Wednesday, March 29, 2023

“Boring” Combat is Fine Actually

Look at how boring this all is! Nobody is using feats or special moves or anything!

It has taken a while to write this post, mostly because I have tried to somehow form my thesis into anything remotely coherent.

So, let’s start with the title of the post itself - boring combat. What am I even talking about here?

“Boring” Combat - What’s so boring about it?

I have seen plenty of blog posts, YouTube videos and discussions on discord about making combat in OSR D&D less “boring”. The solutions tend to cover more or less the same few templates and ideas, which are implied to help make combat more interesting for the person in question. “Interesting” combat usually involves maneuvers or other actions one can take during a fight besides just move and/or attack; or making weapons and armor more diversified by adding tags or abilities to them; or borrowing the fun Might Deeds mechanic from something like DCC and porting into one’s own game (which in many ways is both previous options combined into one).

So, by inference, if those are all things that make combat interesting, then “boring” combat does not involve a wide variety of codified actions, does not have unique weapons, does not have “tactical” choices (we’ll get to that word later).

Here’s where the problem comes in for me though - I don’t particularly care about or want any of those things in combat in my OSR games. I find that those things tend to make combat overall longer both in in-game rounds and, more crucially, real life time. It makes it so combat essentially takes over large swaths of the game session. And if you are into that, and want to do that - that is awesome! Absolutely! There are entire games focused around that - 3.5E, 4E, Pathfinder…all of those offer all of those things in various shades and quality.

However, I want my RPGs to have something besides just one way-too-long fight in the session. Hence our title - I want my combat to be “boring”.

Combat - An attempt at a definition

Let me step back a bit and actually try and define what I even mean when I talk about “combat” in RPGs. Now in this post I am going to primarily talk about OSR gaming in the way I do it - games focused on exploration, a good amount of dungeon crawling, interacting with factions and NPCs and seeing how players handle tough situations with no clear and obvious answers that their characters find themselves in.

In that context, combat I feel is both a necessary and yet slightly dangerous element of the overall gaming experience. As I said, it can take over the length of the session with ease especially once you have a large number of combatants on each side (see my previous attempts at making those fights flow faster)

And I am not someone who thinks that combat has no place in an RPG session. Violence is an integral and important part of dungeon crawling and while one of the OSR mantras is that “Combat is a Fail State”, combat can also be fun and a lot of dungeon crawls tend to involve a lot of combat and murdering of dungeon denizens! Players are sociopaths like that. So yes, I do still want combat in my OSR games. I just want it to move along already and not take up more space than I feel it deserves.

I think part of my feelings on combat is that what I want combat in the context of an OSR dungeon crawler to be is probably different than what most other people think. My sample size here is mostly like at most a couple of dozen people that I’ve had casual conversations about this, so obviously this is going to be massively generalizing.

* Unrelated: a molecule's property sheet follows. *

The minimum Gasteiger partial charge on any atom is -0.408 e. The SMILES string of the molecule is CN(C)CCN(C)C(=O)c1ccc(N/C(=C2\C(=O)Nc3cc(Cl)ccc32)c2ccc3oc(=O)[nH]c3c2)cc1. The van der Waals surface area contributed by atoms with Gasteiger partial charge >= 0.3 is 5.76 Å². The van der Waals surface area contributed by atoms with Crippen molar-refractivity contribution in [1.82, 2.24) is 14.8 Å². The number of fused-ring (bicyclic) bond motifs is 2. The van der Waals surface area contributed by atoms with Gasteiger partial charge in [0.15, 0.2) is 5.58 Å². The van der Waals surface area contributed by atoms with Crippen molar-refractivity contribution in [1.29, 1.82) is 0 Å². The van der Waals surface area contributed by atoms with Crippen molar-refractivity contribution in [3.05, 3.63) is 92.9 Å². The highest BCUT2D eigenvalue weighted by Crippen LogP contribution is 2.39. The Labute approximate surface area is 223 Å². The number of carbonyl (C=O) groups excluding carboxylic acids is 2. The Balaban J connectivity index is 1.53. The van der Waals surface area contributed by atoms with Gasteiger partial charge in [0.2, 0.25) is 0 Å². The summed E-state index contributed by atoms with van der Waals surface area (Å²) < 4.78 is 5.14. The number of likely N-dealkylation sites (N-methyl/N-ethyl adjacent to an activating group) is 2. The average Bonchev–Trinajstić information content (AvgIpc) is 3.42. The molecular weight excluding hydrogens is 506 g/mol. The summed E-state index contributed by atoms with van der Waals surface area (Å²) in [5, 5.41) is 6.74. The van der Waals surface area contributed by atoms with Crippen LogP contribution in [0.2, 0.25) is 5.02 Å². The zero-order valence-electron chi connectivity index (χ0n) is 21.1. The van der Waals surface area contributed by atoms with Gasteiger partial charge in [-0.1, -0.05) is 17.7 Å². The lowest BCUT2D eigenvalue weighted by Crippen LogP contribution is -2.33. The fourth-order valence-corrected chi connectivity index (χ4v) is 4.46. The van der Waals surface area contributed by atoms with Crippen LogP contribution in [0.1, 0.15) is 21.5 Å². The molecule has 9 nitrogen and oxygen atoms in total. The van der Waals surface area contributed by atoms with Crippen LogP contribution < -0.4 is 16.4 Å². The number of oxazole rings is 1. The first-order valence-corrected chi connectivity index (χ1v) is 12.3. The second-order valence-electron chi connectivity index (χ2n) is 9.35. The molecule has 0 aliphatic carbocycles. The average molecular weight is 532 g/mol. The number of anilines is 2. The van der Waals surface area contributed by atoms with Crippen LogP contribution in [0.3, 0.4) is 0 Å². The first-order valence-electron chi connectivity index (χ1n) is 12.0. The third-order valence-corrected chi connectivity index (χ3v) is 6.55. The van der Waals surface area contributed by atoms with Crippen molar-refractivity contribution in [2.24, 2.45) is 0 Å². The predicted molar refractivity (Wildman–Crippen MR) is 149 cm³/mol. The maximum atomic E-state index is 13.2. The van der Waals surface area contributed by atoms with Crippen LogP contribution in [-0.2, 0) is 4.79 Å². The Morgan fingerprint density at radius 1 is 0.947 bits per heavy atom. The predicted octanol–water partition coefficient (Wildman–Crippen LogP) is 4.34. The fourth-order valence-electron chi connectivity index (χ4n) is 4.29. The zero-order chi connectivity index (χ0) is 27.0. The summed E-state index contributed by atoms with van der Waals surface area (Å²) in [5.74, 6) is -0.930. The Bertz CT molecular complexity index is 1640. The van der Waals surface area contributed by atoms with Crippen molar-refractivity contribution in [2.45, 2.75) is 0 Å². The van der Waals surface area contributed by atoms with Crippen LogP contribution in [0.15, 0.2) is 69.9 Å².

Most people I’ve talked to seem to say that they either do not want combat at all in their RPGs, or they want “tactical” combat which they use to mean the style of combat found in 3rd edition D&D, Pathfinder and other such systems with grids, action economies, powers, feats, special moves etc. etc. etc. To me though that is not tactical combat at all.

Tactical Combat - RPGs, Wargames, RTS games and Fighting games.

That definition of what “tactical” combat is to me just doesn’t quit work. I am someone who plays wargames, both the tabletop kind and also the miniatures kind and for me all the minutiae of parrying rolls, called targeted shots, 5 foot steps and special flips and twirls are not tactics. That’s just theatre. I find very little satisfaction in modelling that.

I have a friend who does historical sword fighting and so he is someone who is very interested in just how exactly one holds one’s sword, how they swing, how they parry and all that. And fair play to him, it does sound interesting to do. But in my OSR game? Nah I don’t give a fuck about any of that. That just sounds like the most inane waste of time, equivalent to someone describing to me in exacting detail every single ingredient in every single meal that their character eats. Like, yes, I love cooking and food too - I don’t need to know this.

For me, I want the “tactics” of OSR combat to be closer to those in the wargames I enjoy - tactics in this case meaning what is the general approach the party uses for a particular engagement, how they hope it plays out and how it actually plays out. Do you send out hirelings to flank the enemy? Do you deploy magic as a way to draw the enemy into an advantageous position for yourself, or do you use it to hold them back to control the numbers game? That’s tactics. And none of it ever needs to care about each individual swing of the weapon, each individual dodge left or right or just where EXACTLY your character is standing down to the 5 feet wide footprint they occupy. Those are all elements which, barring some exceptions, don’t really exist or factor into wargames. Even wargames that model figures to people on a 1 to 1 ratio. Most wargames are not concerned just how exactly your block of spearmen are holding their spears, what they care is the end result - did you win this bout of close quarter combat or not?

Tangential analogy number 1 - Video games. For me the “interesting” combat people describe always sounds closer to fighting games - your Mortal Kombat, your Soulcalibur, your Street Fighter, you get it. There all of this stuff not only matters, all of that stuff one would argue is the entire point of the game - just where exactly are you, what position are you in, how exactly do you execute your attack.